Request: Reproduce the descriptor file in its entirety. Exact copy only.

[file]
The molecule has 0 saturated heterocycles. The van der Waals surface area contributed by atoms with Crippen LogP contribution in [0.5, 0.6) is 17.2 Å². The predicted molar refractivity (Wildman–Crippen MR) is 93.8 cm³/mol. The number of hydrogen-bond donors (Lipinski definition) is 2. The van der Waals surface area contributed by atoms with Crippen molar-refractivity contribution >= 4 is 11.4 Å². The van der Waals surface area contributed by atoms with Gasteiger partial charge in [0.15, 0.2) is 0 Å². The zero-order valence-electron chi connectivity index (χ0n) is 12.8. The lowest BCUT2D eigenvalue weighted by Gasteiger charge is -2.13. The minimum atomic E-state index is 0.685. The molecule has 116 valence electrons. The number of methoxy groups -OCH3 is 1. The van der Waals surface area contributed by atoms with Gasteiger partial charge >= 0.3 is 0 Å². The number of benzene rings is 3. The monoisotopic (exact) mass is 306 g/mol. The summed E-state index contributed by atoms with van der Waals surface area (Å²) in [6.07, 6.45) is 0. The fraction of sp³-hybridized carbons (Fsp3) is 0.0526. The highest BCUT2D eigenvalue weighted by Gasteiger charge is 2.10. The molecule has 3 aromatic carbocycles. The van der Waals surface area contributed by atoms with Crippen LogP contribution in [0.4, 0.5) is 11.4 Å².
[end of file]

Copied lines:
The molecule has 0 saturated heterocycles. The van der Waals surface area contributed by atoms with Crippen LogP contribution in [0.5, 0.6) is 17.2 Å². The predicted molar refractivity (Wildman–Crippen MR) is 93.8 cm³/mol. The number of hydrogen-bond donors (Lipinski definition) is 2. The van der Waals surface area contributed by atoms with Crippen molar-refractivity contribution >= 4 is 11.4 Å². The van der Waals surface area contributed by atoms with Gasteiger partial charge in [0.15, 0.2) is 0 Å². The zero-order valence-electron chi connectivity index (χ0n) is 12.8. The lowest BCUT2D eigenvalue weighted by Gasteiger charge is -2.13. The minimum atomic E-state index is 0.685. The molecule has 116 valence electrons. The number of methoxy groups -OCH3 is 1. The van der Waals surface area contributed by atoms with Gasteiger partial charge >= 0.3 is 0 Å². The number of benzene rings is 3. The monoisotopic (exact) mass is 306 g/mol. The summed E-state index contributed by atoms with van der Waals surface area (Å²) in [6.07, 6.45) is 0. The fraction of sp³-hybridized carbons (Fsp3) is 0.0526. The highest BCUT2D eigenvalue weighted by Gasteiger charge is 2.10. The molecule has 3 aromatic carbocycles. The van der Waals surface area contributed by atoms with Crippen LogP contribution in [0.4, 0.5) is 11.4 Å².